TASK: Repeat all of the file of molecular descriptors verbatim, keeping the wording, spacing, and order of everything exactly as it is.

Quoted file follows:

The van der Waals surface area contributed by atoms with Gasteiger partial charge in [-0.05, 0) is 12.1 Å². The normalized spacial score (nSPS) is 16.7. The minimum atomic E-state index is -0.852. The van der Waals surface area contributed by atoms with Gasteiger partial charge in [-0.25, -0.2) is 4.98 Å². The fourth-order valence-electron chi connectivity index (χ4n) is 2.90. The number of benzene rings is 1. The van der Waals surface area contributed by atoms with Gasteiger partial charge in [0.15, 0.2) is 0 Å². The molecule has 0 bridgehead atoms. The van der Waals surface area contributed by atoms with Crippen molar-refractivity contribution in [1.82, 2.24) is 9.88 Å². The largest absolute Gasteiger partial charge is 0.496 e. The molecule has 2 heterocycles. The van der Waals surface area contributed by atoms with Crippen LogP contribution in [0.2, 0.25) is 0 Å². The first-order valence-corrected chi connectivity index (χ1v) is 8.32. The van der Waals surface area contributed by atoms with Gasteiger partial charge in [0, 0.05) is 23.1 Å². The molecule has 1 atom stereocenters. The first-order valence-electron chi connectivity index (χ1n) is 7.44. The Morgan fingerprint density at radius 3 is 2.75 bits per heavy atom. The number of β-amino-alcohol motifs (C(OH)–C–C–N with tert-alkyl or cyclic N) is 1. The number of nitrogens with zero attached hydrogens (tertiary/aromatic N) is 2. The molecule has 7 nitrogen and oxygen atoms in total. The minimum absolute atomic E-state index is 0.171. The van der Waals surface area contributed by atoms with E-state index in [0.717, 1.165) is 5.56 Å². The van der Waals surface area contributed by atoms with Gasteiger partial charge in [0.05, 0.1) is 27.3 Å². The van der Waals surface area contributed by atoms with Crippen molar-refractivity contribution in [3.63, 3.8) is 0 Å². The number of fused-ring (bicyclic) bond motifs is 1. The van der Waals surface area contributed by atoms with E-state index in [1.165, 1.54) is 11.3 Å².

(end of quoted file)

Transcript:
The van der Waals surface area contributed by atoms with Gasteiger partial charge in [-0.05, 0) is 12.1 Å². The normalized spacial score (nSPS) is 16.7. The minimum atomic E-state index is -0.852. The van der Waals surface area contributed by atoms with Gasteiger partial charge in [-0.25, -0.2) is 4.98 Å². The fourth-order valence-electron chi connectivity index (χ4n) is 2.90. The number of benzene rings is 1. The van der Waals surface area contributed by atoms with Gasteiger partial charge in [0.15, 0.2) is 0 Å². The molecule has 0 bridgehead atoms. The van der Waals surface area contributed by atoms with Crippen molar-refractivity contribution in [1.82, 2.24) is 9.88 Å². The largest absolute Gasteiger partial charge is 0.496 e. The molecule has 2 heterocycles. The van der Waals surface area contributed by atoms with Crippen LogP contribution in [0.2, 0.25) is 0 Å². The first-order valence-corrected chi connectivity index (χ1v) is 8.32. The van der Waals surface area contributed by atoms with Gasteiger partial charge in [0, 0.05) is 23.1 Å². The molecule has 1 atom stereocenters. The first-order valence-electron chi connectivity index (χ1n) is 7.44. The Morgan fingerprint density at radius 3 is 2.75 bits per heavy atom. The number of β-amino-alcohol motifs (C(OH)–C–C–N with tert-alkyl or cyclic N) is 1. The number of nitrogens with zero attached hydrogens (tertiary/aromatic N) is 2. The molecule has 7 nitrogen and oxygen atoms in total. The minimum absolute atomic E-state index is 0.171. The van der Waals surface area contributed by atoms with E-state index in [0.717, 1.165) is 5.56 Å². The van der Waals surface area contributed by atoms with Gasteiger partial charge in [0.05, 0.1) is 27.3 Å². The van der Waals surface area contributed by atoms with Crippen molar-refractivity contribution in [3.63, 3.8) is 0 Å². The number of fused-ring (bicyclic) bond motifs is 1. The van der Waals surface area contributed by atoms with E-state index in [1.165, 1.54) is 11.3 Å².